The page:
In the Minnesota workers’ compensation system the date of an injured employee’s injury is a controlling event. Because the work comp laws have changed from year to year, the courts look at the law in effect at the time of the injury. Therefore, the law in effect at the time of the injury affects the amount and type of benefits available to the injured employee. Thus, an injured employee’s average weekly wage is determined by what he or she was earning at the time of the injury.
An employee’s average weekly wage is calculated by averaging an employee’s gross weekly pay for the 26 weeks preceding the date of injury. Adjusters and insurance companies frequently miscalculate this amount and therefore, employees may not be receiving the full amount of wage loss benefits he or she is owed.
Common insurance company and employer mistakes in calculating an injured employee’s average weekly wage include:
(1) Not including overtime pay—if an employee frequently or regularly worked overtime then overtime pay should be included.
(2) Not taking into account an employee’s second job—if an employee worked multiple jobs at the time of the injury then the average weekly wage includes wages earned from the other employers.
Unfortunately for many workers who were injured years before and are now unable to continue working as much or in the same capacity as a result of his or her injury, the average weekly wage does not account for wage increases the employee may receive or did receive subsequent to the injury. So while you may be earning substantially more now, because the law is based on the date of the injury, your compensation rate may be much lower. Minnesota Statute 176.645 provides for adjustments based on the fact that the cost of living increases over time. This adjustment may be relatively minimal.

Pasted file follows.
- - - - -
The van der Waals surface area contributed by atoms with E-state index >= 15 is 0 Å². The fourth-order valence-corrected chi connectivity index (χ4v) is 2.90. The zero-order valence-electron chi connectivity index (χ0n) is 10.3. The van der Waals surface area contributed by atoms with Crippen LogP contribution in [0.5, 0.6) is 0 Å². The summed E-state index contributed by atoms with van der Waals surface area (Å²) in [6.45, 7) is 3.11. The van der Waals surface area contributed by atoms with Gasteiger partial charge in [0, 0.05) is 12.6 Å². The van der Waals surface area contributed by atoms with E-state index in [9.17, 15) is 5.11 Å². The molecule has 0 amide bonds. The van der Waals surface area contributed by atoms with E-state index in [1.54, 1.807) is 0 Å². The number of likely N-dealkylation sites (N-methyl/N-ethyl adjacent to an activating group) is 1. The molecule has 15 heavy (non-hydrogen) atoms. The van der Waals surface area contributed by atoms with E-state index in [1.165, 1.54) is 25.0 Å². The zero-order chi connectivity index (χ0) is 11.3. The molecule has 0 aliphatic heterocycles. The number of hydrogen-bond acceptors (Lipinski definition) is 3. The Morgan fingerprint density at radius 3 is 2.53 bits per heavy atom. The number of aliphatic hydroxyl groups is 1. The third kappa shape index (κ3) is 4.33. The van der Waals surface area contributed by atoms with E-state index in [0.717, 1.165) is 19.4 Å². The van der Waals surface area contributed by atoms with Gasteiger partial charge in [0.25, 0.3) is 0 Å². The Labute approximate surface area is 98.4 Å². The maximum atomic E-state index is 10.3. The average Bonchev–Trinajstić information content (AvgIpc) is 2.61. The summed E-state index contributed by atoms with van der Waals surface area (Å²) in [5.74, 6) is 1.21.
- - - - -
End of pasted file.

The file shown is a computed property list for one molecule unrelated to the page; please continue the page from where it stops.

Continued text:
At Meuser Law Office, P.A. we request wage records on behalf of our clients and do our own calculations in order to ensure that the employee is not being underpaid as a result of an adjuster or insurance company’s error. We may also request that you provide paystubs from other employers if you were working two jobs or tax documentation so that we may request formal wage information from them, if necessary.
Employment situations where we commonly see issues with average weekly wages include:
• Seasonal workers
• Employees who switched from part time to full time work
• Construction workers
For some employees who work irregular schedules or hours, the AWW calculation is different and is based on an “average daily wage.” The total amount of gross earnings, including vacation and holiday pay, for the 26 weeks is added together. Then the employee calculates the total number of days actually worked during that same period, including paid vacation and holidays. The total gross earnings is divided by the actual number of days worked to find the Average Daily Wage. The total number of days worked during that 26 week period preceding the injury is then divided by the number of weeks the employee worked during the time period to find the average number of days worked each week. The Average Daily Wage is multiplied by the average number of days worked each week to find the Average Weekly Wage.
If you believe that your employer has miscalculated your wage loss benefits or simply want to double check, contact an attorney at Meuser Law Office, P.A. today for a free, no-obligation consultation. Our knowledgeable attorneys handle Minnesota workers’ compensation cases on a daily basis and are very familiar with the most current laws and calculations to determine your average wage. We will ensure you receive the full benefits you are entitled.